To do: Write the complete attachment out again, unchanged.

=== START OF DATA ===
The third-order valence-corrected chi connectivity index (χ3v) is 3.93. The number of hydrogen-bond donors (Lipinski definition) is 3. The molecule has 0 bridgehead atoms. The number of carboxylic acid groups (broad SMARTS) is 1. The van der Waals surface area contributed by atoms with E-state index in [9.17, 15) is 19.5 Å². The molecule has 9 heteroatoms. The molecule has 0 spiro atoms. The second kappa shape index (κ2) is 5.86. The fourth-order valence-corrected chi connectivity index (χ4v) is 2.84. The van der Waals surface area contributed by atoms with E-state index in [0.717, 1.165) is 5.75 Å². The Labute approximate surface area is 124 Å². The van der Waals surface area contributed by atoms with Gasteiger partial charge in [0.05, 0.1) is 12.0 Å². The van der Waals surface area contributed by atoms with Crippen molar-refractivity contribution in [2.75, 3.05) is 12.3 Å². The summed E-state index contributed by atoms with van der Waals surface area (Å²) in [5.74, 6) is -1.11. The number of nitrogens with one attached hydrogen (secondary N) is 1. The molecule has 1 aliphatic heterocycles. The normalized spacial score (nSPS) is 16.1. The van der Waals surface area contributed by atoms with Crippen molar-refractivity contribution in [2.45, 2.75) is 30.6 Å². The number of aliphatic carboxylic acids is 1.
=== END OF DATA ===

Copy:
The third-order valence-corrected chi connectivity index (χ3v) is 3.93. The number of hydrogen-bond donors (Lipinski definition) is 3. The molecule has 0 bridgehead atoms. The number of carboxylic acid groups (broad SMARTS) is 1. The van der Waals surface area contributed by atoms with E-state index in [9.17, 15) is 19.5 Å². The molecule has 9 heteroatoms. The molecule has 0 spiro atoms. The second kappa shape index (κ2) is 5.86. The fourth-order valence-corrected chi connectivity index (χ4v) is 2.84. The van der Waals surface area contributed by atoms with E-state index in [0.717, 1.165) is 5.75 Å². The Labute approximate surface area is 124 Å². The van der Waals surface area contributed by atoms with Gasteiger partial charge in [0.05, 0.1) is 12.0 Å². The van der Waals surface area contributed by atoms with Crippen molar-refractivity contribution in [2.75, 3.05) is 12.3 Å². The summed E-state index contributed by atoms with van der Waals surface area (Å²) in [5.74, 6) is -1.11. The number of nitrogens with one attached hydrogen (secondary N) is 1. The molecule has 1 aliphatic heterocycles. The normalized spacial score (nSPS) is 16.1. The van der Waals surface area contributed by atoms with Crippen molar-refractivity contribution in [2.45, 2.75) is 30.6 Å². The number of aliphatic carboxylic acids is 1.